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Thermal Behavior of UHMW-PE

A better way to assess residual life expectancy

Recent years have seen a massive growth in the use of ropes made with Dyneema® to replace steel wire ropes. One by one, hurdles have been overcome, new standards set, and new applications made possible. And now, a further challenge is starting to be defeated. It comes with promising research into better ways to assess the in-use condition and residual life expectancy of synthetic ropes made with UHMWPE fiber.

Synthetic ropes now go where only steel has gone before

The combination of less weight at the same strength and diameter compared with steel wire rope, plus better fatigue resistance, safety, chemical and corrosion-resistance, have seen ropes made with Dyneema® win favor in a host of high-end application fields. These include marine and offshore, commercial fishing, hoisting, transport, and leisure and sports.

These are challenging, demanding applications, which makes it essential to be able to assess the condition of a rope in service. Typically, this involves periodic visual inspections and tracking how the rope in question has been used. This methodology is based on experience with steel wire rope, where it is relatively easy to spot broken or corroded wires and to assess overall condition.

“A visual inspection is always a bit subjective and it needs a certain craftsmanship”

Growing interest in sophisticated inspection

Synthetic ropes and hybrid cables made with Dyneema® can also be inspected visually, but because of the high number of UHMWPE fibers compared to the thicker steel wires, it is harder to assess their condition accurately. The result is that decisions about retirement dates are often based on highly conservative models rather than reality.“A synthetic rope is based on a high number of fibers and although this increases the level of redundancy in a positive way, it makes also more difficult to come up with a very clear retirement criterion for unexperienced users,” says Paul Smeets, Application Development Manager at DSM Dyneema. “A visual inspection is always a bit subjective and it needs a certain craftsmanship to come with a good number. With synthetic ropes increasingly replacing steel wire ropes in demanding situations, there is growing interest in having more sophisticated ways to predict residual life next to visual inspection.

Recognizing that a more sophisticated methodology would benefit end customers, researchers at DSM Dyneema are exploring more scientific testing methods. Among these is one that involves the use of thermal analysis to evaluate the structural integrity of synthetic ropes and synthetic/steel hybrids under bending fatigue conditions.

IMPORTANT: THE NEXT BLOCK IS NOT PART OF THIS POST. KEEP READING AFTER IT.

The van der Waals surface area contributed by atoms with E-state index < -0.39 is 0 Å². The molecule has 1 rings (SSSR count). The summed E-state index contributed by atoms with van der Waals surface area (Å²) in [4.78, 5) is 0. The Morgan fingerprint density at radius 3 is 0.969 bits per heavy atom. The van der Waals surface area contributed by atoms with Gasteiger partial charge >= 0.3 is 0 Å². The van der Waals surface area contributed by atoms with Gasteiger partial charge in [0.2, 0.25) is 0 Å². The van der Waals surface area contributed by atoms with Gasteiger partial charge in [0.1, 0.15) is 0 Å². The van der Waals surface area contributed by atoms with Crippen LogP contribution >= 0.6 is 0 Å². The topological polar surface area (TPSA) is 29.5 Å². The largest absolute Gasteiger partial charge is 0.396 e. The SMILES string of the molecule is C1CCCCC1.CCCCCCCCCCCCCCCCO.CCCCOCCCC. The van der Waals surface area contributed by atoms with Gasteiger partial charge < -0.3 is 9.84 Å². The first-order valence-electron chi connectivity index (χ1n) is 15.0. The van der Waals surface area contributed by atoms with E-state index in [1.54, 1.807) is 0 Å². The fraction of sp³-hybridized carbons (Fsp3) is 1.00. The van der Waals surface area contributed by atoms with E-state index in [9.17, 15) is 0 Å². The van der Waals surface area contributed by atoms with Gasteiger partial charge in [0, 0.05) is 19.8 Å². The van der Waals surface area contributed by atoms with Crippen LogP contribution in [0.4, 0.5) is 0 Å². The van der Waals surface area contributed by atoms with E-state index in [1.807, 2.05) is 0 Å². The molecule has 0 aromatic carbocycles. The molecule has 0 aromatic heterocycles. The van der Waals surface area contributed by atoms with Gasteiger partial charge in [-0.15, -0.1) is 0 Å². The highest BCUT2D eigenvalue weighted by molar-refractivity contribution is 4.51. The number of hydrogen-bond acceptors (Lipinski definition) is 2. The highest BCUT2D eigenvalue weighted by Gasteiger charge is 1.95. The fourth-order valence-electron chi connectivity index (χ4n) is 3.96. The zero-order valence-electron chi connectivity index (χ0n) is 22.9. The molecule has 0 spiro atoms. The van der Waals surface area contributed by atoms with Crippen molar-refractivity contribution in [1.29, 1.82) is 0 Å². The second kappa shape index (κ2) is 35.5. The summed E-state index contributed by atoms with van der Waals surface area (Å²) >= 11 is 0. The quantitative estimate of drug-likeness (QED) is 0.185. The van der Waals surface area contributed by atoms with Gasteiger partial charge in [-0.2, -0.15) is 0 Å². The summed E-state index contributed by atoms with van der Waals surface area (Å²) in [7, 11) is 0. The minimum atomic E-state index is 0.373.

A new technique for inspecting UHMWPE ropes

The initial findings have been documented in a study called New Approaches for Studying UHMWPE Thermal Behavior that is available as a free download. The study explores the use of various calorimetric techniques – isothermal, conventional and fast scanning calorimetry – to rank and monitor the structural integrity of UHMWPE ropes and hybrid cables made of steel wire and UHMWPE.

"As is the case with steel wire, the crystalline structure of Dyneema® changes with use. With DSC (Differential Scanning Calorimetry) it is possible to capture these modifications for HMPE” says Daniel Istrate- Scientist Morphology- Thermal Analysis at DSM, who is one of the study’s authors. “Not only the DSC peak basic characteristics (e.g. temperature, area, height, shape, etc.) show a relationship to material history, but also its dependency on the heating rate applied.” And knowing this makes it possible to design a tool for performing either in-service or post-service analysis of ropes to achieve performance feedback or to understand any deterioration levels.

Turning a known unknown into a known known

It’s long been known that the melting behavior of UHMWPE can change with thermal history, but the idea to use this to measure fatigue and residual life expectancy was only picked up some years ago when developing ropes with Dyneema® for high-end applications . It was this that led the team to make the connection between use, melting behavior and remaining life expectancy. “We knew of the properties but had never connected them to lifetime,” says Smeets. “That was the new step.

While promising, there remain a number of challenges to the thermal analysis approach. “It’s a time consuming test method,” says Smeets, “and we need to fine-tune some aspects . We need to perform more testing to further check if the calibration line is statistically sound. You also need a lab and qualified persons, which means it probably cannot be done e.g. offshore or during operation but preferably at service intervals . We need to look further at these issues.

But even if thermal analysis is not there yet – and it’s just one of several possible methodologies that DSM Dyneema is exploring – the results do at least confirm that it is possible to develop more sophisticated residual life tests for high-performance synthetic ropes. The question is no longer if, but when.

Download the resarch paper

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